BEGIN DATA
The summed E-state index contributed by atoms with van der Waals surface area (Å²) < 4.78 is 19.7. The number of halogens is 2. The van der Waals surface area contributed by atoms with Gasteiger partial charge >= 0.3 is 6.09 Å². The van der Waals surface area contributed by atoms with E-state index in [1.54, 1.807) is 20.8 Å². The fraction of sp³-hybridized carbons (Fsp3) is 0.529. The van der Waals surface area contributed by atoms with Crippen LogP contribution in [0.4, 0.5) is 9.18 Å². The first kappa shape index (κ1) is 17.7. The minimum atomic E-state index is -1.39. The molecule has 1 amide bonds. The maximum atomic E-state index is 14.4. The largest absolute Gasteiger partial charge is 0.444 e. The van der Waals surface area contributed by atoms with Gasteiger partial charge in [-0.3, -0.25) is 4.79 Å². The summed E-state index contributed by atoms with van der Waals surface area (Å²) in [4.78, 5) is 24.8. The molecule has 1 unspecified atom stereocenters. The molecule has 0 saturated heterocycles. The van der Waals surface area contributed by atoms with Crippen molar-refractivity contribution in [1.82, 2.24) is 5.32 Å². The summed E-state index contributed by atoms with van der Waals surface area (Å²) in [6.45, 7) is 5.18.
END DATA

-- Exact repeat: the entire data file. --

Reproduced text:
The summed E-state index contributed by atoms with van der Waals surface area (Å²) < 4.78 is 19.7. The number of halogens is 2. The van der Waals surface area contributed by atoms with Gasteiger partial charge >= 0.3 is 6.09 Å². The van der Waals surface area contributed by atoms with E-state index in [1.54, 1.807) is 20.8 Å². The fraction of sp³-hybridized carbons (Fsp3) is 0.529. The van der Waals surface area contributed by atoms with Crippen LogP contribution in [0.4, 0.5) is 9.18 Å². The first kappa shape index (κ1) is 17.7. The minimum atomic E-state index is -1.39. The molecule has 1 amide bonds. The maximum atomic E-state index is 14.4. The largest absolute Gasteiger partial charge is 0.444 e. The van der Waals surface area contributed by atoms with Gasteiger partial charge in [-0.3, -0.25) is 4.79 Å². The summed E-state index contributed by atoms with van der Waals surface area (Å²) in [4.78, 5) is 24.8. The molecule has 1 unspecified atom stereocenters. The molecule has 0 saturated heterocycles. The van der Waals surface area contributed by atoms with Crippen molar-refractivity contribution in [1.82, 2.24) is 5.32 Å². The summed E-state index contributed by atoms with van der Waals surface area (Å²) in [6.45, 7) is 5.18.